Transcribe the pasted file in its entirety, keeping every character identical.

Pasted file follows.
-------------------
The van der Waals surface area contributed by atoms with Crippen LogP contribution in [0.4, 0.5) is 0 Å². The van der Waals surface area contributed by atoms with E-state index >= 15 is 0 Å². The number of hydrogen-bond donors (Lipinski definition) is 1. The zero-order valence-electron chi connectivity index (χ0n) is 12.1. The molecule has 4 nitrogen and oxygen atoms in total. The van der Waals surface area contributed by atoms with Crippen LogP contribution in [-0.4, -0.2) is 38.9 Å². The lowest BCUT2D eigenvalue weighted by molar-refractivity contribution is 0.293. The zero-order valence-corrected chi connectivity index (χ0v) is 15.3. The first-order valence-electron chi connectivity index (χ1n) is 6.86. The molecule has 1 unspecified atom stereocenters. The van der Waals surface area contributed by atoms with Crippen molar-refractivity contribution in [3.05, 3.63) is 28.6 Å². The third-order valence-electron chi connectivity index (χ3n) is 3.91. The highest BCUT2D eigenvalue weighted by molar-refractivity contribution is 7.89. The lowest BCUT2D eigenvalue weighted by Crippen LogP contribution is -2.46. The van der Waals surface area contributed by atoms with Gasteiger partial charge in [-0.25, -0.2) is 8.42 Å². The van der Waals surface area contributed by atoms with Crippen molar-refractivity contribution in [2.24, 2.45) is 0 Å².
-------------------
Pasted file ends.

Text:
The van der Waals surface area contributed by atoms with Crippen LogP contribution in [0.4, 0.5) is 0 Å². The van der Waals surface area contributed by atoms with E-state index >= 15 is 0 Å². The number of hydrogen-bond donors (Lipinski definition) is 1. The zero-order valence-electron chi connectivity index (χ0n) is 12.1. The molecule has 4 nitrogen and oxygen atoms in total. The van der Waals surface area contributed by atoms with Crippen LogP contribution in [-0.4, -0.2) is 38.9 Å². The lowest BCUT2D eigenvalue weighted by molar-refractivity contribution is 0.293. The zero-order valence-corrected chi connectivity index (χ0v) is 15.3. The first-order valence-electron chi connectivity index (χ1n) is 6.86. The molecule has 1 unspecified atom stereocenters. The van der Waals surface area contributed by atoms with Crippen molar-refractivity contribution in [3.05, 3.63) is 28.6 Å². The third-order valence-electron chi connectivity index (χ3n) is 3.91. The highest BCUT2D eigenvalue weighted by molar-refractivity contribution is 7.89. The lowest BCUT2D eigenvalue weighted by Crippen LogP contribution is -2.46. The van der Waals surface area contributed by atoms with Gasteiger partial charge in [-0.25, -0.2) is 8.42 Å². The van der Waals surface area contributed by atoms with Crippen molar-refractivity contribution in [2.24, 2.45) is 0 Å².